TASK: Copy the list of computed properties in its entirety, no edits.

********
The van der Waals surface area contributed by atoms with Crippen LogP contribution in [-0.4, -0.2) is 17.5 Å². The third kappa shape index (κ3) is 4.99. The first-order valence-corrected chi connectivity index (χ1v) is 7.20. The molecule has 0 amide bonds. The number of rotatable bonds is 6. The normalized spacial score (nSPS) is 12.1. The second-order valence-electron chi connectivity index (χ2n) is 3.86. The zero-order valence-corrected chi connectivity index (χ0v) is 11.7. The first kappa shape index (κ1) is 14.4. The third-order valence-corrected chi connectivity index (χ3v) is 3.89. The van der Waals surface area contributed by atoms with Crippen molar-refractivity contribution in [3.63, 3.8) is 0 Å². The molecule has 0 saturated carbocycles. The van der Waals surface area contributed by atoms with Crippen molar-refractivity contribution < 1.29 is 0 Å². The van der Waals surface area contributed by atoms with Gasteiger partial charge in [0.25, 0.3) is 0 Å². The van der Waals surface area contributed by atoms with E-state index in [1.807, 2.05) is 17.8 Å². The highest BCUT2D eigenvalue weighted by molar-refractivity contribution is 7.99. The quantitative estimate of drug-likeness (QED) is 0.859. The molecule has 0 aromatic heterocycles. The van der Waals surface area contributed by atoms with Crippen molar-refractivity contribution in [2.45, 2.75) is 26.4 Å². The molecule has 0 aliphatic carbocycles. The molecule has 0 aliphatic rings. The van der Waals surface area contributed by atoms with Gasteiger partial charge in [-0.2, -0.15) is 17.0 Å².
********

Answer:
The van der Waals surface area contributed by atoms with Crippen LogP contribution in [-0.4, -0.2) is 17.5 Å². The third kappa shape index (κ3) is 4.99. The first-order valence-corrected chi connectivity index (χ1v) is 7.20. The molecule has 0 amide bonds. The number of rotatable bonds is 6. The normalized spacial score (nSPS) is 12.1. The second-order valence-electron chi connectivity index (χ2n) is 3.86. The zero-order valence-corrected chi connectivity index (χ0v) is 11.7. The first kappa shape index (κ1) is 14.4. The third-order valence-corrected chi connectivity index (χ3v) is 3.89. The van der Waals surface area contributed by atoms with Crippen molar-refractivity contribution in [3.63, 3.8) is 0 Å². The molecule has 0 saturated carbocycles. The van der Waals surface area contributed by atoms with Crippen molar-refractivity contribution < 1.29 is 0 Å². The van der Waals surface area contributed by atoms with Gasteiger partial charge in [0.25, 0.3) is 0 Å². The van der Waals surface area contributed by atoms with E-state index in [1.807, 2.05) is 17.8 Å². The highest BCUT2D eigenvalue weighted by molar-refractivity contribution is 7.99. The quantitative estimate of drug-likeness (QED) is 0.859. The molecule has 0 aromatic heterocycles. The van der Waals surface area contributed by atoms with Crippen molar-refractivity contribution in [2.45, 2.75) is 26.4 Å². The molecule has 0 aliphatic carbocycles. The molecule has 0 aliphatic rings. The van der Waals surface area contributed by atoms with Gasteiger partial charge in [-0.2, -0.15) is 17.0 Å².